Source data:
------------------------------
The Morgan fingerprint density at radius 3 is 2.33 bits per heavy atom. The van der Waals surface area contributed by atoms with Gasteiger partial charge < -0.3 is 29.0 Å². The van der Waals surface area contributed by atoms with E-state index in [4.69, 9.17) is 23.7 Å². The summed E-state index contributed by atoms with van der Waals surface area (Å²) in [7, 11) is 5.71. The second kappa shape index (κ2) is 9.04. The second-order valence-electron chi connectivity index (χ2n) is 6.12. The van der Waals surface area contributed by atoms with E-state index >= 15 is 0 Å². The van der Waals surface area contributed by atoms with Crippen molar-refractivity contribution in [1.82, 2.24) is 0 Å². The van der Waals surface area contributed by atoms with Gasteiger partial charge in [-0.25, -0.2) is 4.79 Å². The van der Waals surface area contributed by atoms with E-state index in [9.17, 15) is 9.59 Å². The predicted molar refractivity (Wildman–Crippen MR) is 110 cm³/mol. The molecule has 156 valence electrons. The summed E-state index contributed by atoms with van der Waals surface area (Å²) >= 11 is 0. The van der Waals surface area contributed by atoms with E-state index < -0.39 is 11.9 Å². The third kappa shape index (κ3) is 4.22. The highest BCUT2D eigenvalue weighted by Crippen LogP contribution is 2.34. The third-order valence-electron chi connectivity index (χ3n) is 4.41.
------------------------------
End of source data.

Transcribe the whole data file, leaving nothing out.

The Morgan fingerprint density at radius 3 is 2.33 bits per heavy atom. The van der Waals surface area contributed by atoms with Gasteiger partial charge < -0.3 is 29.0 Å². The van der Waals surface area contributed by atoms with E-state index in [4.69, 9.17) is 23.7 Å². The summed E-state index contributed by atoms with van der Waals surface area (Å²) in [7, 11) is 5.71. The second kappa shape index (κ2) is 9.04. The second-order valence-electron chi connectivity index (χ2n) is 6.12. The van der Waals surface area contributed by atoms with E-state index >= 15 is 0 Å². The van der Waals surface area contributed by atoms with Crippen molar-refractivity contribution in [1.82, 2.24) is 0 Å². The van der Waals surface area contributed by atoms with Gasteiger partial charge in [-0.25, -0.2) is 4.79 Å². The van der Waals surface area contributed by atoms with E-state index in [9.17, 15) is 9.59 Å². The predicted molar refractivity (Wildman–Crippen MR) is 110 cm³/mol. The molecule has 156 valence electrons. The summed E-state index contributed by atoms with van der Waals surface area (Å²) >= 11 is 0. The van der Waals surface area contributed by atoms with E-state index < -0.39 is 11.9 Å². The third kappa shape index (κ3) is 4.22. The highest BCUT2D eigenvalue weighted by Crippen LogP contribution is 2.34. The third-order valence-electron chi connectivity index (χ3n) is 4.41.